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"The minute you enter an intimate relationship with another person there is an automatic dissonance between your story about yourself and their story about you"

This is a wonderfully slippery text which wrong-foots us repeatedly as we navigate the story. It opens with a trial, but we don't know who is on trial or for what. Gradually the narrator draws us into her world: she's 52, a well-known geneticist, happily married - so how has her life narrowed to the Old Bailey?

This sounds as if it might be another one of those familiar stories where a respectable woman is drawn into an affair and her life spirals out of control and, to some extent, it is. Only this time Doughty's treatment of this scenario is done so well, with such control and lack of sensationalism that it feels completely fresh and utterly believable.

Our narrator's voice is compelling in its honesty, and especially stark as it lays bare the feelings of a still attractive woman in her 50s. A number of times we feel that we know what kind of book this is but somehow Doughty manages to pull off a switch that is so subtle it is almost unnoticeable until we realise this is a different kind of story altogether.

So this is quiet in lots of ways and doesn't indulge in the kind of overt twists and impossibilities that we sometimes find - but, for all that, it builds up into something which is increasingly anxious and uneasy, leaving us apprehensive and on edge. Highly recommended.

(This review is from an ARC courtesy of the publisher)
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on 4 February 2014
It's a real treat to come across a book as gripping, intelligent and impassioned as this. I'd previously read one book by Louise Doughty - Whatever You Love - which I thought had great strengths, but also some weaknesses (still, I'd heartily recommend it), but with Apple Tree Yard she's delivered an astonishingly accomplished novel that delivers on all fronts. It's brilliantly written, structurally very clever, exquisitely suspenseful. And underneath all of the literary skill and brilliance - and confidence, for LD is a supremely confident writer - this is an angry novel that has many important things to say - about inequality between the sexes, sexism, violence against women, how women are treated in the legal system; and also about the nature of identity, the idealised images we can form of others, and the stories we tell ourselves about ourselves, how we define ourselves. This is a novel of nuance and depth, it sparkles with intelligence, it's angry, but cogent and lucid, and to top it all it's a kick-ass thriller that gripped me from beginning to end. I finished it two days ago and it's still with me; I'm still thinking about it, reflecting on it, and I probably will be for some time. Outstanding.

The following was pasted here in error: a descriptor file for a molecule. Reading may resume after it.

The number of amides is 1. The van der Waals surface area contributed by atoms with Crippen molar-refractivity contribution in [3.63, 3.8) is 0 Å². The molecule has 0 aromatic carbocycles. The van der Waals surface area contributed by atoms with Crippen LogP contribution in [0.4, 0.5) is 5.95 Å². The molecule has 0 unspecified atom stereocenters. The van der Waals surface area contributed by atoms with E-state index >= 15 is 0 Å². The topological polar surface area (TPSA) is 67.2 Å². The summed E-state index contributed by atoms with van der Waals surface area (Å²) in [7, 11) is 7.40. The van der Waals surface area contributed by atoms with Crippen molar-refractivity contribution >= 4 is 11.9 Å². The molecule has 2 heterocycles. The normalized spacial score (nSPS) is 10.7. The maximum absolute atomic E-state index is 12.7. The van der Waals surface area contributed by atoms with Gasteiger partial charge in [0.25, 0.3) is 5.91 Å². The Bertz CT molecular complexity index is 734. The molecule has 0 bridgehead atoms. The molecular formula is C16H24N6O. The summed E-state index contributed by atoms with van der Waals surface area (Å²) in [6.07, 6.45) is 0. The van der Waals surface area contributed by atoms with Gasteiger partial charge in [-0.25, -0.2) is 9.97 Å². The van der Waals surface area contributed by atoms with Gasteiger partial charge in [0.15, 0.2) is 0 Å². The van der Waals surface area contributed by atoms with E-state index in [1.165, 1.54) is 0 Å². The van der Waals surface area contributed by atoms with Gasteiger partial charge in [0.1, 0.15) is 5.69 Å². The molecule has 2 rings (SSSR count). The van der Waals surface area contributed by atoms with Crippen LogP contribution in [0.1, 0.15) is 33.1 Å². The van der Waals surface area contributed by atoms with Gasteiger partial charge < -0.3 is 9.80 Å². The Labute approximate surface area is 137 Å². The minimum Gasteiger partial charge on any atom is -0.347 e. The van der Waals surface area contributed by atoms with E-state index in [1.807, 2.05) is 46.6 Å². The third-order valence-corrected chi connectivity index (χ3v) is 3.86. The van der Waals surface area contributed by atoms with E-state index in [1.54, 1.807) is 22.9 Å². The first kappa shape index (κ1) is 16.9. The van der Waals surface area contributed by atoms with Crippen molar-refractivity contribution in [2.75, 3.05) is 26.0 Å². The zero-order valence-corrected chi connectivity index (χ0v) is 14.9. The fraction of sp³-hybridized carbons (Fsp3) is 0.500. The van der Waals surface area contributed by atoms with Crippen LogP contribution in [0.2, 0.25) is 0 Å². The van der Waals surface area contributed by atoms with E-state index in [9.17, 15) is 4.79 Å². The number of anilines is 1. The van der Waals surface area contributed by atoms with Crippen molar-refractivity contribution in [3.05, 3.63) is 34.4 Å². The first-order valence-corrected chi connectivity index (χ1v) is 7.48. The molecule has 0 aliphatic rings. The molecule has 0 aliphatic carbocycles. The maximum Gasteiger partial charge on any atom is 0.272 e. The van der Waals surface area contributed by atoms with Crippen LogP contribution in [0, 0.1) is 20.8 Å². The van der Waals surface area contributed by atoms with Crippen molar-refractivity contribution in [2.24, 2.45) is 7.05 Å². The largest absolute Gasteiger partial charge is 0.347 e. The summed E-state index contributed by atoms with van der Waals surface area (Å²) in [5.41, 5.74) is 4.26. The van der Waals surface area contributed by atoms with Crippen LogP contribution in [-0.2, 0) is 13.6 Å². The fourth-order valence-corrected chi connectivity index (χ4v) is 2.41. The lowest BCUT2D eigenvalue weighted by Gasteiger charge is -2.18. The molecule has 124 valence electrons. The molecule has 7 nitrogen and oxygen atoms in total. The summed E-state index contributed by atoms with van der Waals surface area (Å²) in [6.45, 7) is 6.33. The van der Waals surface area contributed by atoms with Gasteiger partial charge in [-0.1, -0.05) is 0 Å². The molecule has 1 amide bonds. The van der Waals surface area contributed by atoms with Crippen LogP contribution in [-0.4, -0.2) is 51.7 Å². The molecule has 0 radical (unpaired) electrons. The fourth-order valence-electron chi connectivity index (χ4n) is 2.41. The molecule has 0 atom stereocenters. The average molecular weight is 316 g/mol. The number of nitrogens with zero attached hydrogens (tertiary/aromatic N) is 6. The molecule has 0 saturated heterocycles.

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on 13 June 2016
I have had this on my wishlist for ages. I seen it in a range of lists on recommended books to read and heard that it was a thrilling narrative. Perhaps it is as I disliked the narrator as a character, constantly attempting to justify her own actions or her naiiveness at times. It was a dark and depressing book to me at parts and contaminated my London by being set there. When the actual action in the book happens, it does so at a stage you have stopped caring and are waiting for the book to end rather than actually something to happen.
I feel there are parts of the story that could have been fleshed out or had even a little detail included.
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on 23 August 2013
I'm a real fan of Louise Doughty's writing &, for me, this is her best work yet. After the first few pages, I started racing through it to discover what had led up to the prologue - but even so, the power of her writing kept pulling me up short. About 20% in, I realised I was in danger of not fully appreciating her piercingly accurate, often poignant, observations; the finer nuances of her protagonists and her beautiful turn of phrase. So I went back to the beginning again and started reading more slowly, more carefully, savouring every word as well as the build-up of suspense. It's beautifully written, but not in a self-congratulatory or tricksy way
Illicit sex with more than a hint of sub/dom, obsession, courtroom drama - yes, they're all there. But the real beauty of this book lies in its exploration of the human condition, of the way we deceive ourselves and others, of the glue that holds a marriage together, of the impossibility of truly knowing what motivates another human being simply from the picture they present to you.
Highly, highly recommended - hard though it is, try to read at a measured pace to fully appreciate this novel.